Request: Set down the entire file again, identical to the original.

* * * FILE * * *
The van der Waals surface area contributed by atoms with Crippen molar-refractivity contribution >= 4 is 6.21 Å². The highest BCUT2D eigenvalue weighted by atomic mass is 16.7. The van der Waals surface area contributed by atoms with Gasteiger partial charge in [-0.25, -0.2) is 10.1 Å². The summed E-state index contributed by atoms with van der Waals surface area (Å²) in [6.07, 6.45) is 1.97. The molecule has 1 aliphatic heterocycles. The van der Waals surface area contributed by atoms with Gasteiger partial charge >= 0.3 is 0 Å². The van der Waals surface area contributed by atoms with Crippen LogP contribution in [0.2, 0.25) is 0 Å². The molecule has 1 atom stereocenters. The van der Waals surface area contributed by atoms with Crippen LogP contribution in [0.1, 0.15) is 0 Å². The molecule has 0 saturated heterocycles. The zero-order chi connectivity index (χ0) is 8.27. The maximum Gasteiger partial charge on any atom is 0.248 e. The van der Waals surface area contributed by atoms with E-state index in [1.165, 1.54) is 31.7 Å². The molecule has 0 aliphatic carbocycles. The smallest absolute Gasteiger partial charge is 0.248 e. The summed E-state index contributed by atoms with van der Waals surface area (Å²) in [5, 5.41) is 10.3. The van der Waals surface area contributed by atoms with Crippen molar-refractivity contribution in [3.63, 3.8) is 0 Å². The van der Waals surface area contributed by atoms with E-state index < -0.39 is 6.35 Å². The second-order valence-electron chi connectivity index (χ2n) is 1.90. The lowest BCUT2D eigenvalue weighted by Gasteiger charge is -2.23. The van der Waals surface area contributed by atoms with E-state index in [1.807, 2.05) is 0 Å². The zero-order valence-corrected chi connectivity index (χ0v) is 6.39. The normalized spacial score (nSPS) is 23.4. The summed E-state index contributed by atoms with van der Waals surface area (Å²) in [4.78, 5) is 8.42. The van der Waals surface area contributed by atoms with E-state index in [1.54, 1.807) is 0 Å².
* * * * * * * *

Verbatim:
The van der Waals surface area contributed by atoms with Crippen molar-refractivity contribution >= 4 is 6.21 Å². The highest BCUT2D eigenvalue weighted by atomic mass is 16.7. The van der Waals surface area contributed by atoms with Gasteiger partial charge in [-0.25, -0.2) is 10.1 Å². The summed E-state index contributed by atoms with van der Waals surface area (Å²) in [6.07, 6.45) is 1.97. The molecule has 1 aliphatic heterocycles. The van der Waals surface area contributed by atoms with Gasteiger partial charge >= 0.3 is 0 Å². The van der Waals surface area contributed by atoms with Crippen LogP contribution in [0.2, 0.25) is 0 Å². The molecule has 1 atom stereocenters. The van der Waals surface area contributed by atoms with Crippen LogP contribution in [0.1, 0.15) is 0 Å². The molecule has 0 saturated heterocycles. The zero-order chi connectivity index (χ0) is 8.27. The maximum Gasteiger partial charge on any atom is 0.248 e. The van der Waals surface area contributed by atoms with E-state index in [1.165, 1.54) is 31.7 Å². The molecule has 0 aliphatic carbocycles. The smallest absolute Gasteiger partial charge is 0.248 e. The summed E-state index contributed by atoms with van der Waals surface area (Å²) in [5, 5.41) is 10.3. The van der Waals surface area contributed by atoms with Crippen molar-refractivity contribution in [3.63, 3.8) is 0 Å². The van der Waals surface area contributed by atoms with E-state index < -0.39 is 6.35 Å². The second-order valence-electron chi connectivity index (χ2n) is 1.90. The lowest BCUT2D eigenvalue weighted by Gasteiger charge is -2.23. The van der Waals surface area contributed by atoms with E-state index in [1.807, 2.05) is 0 Å². The zero-order valence-corrected chi connectivity index (χ0v) is 6.39. The normalized spacial score (nSPS) is 23.4. The summed E-state index contributed by atoms with van der Waals surface area (Å²) in [4.78, 5) is 8.42. The van der Waals surface area contributed by atoms with E-state index in [1.54, 1.807) is 0 Å².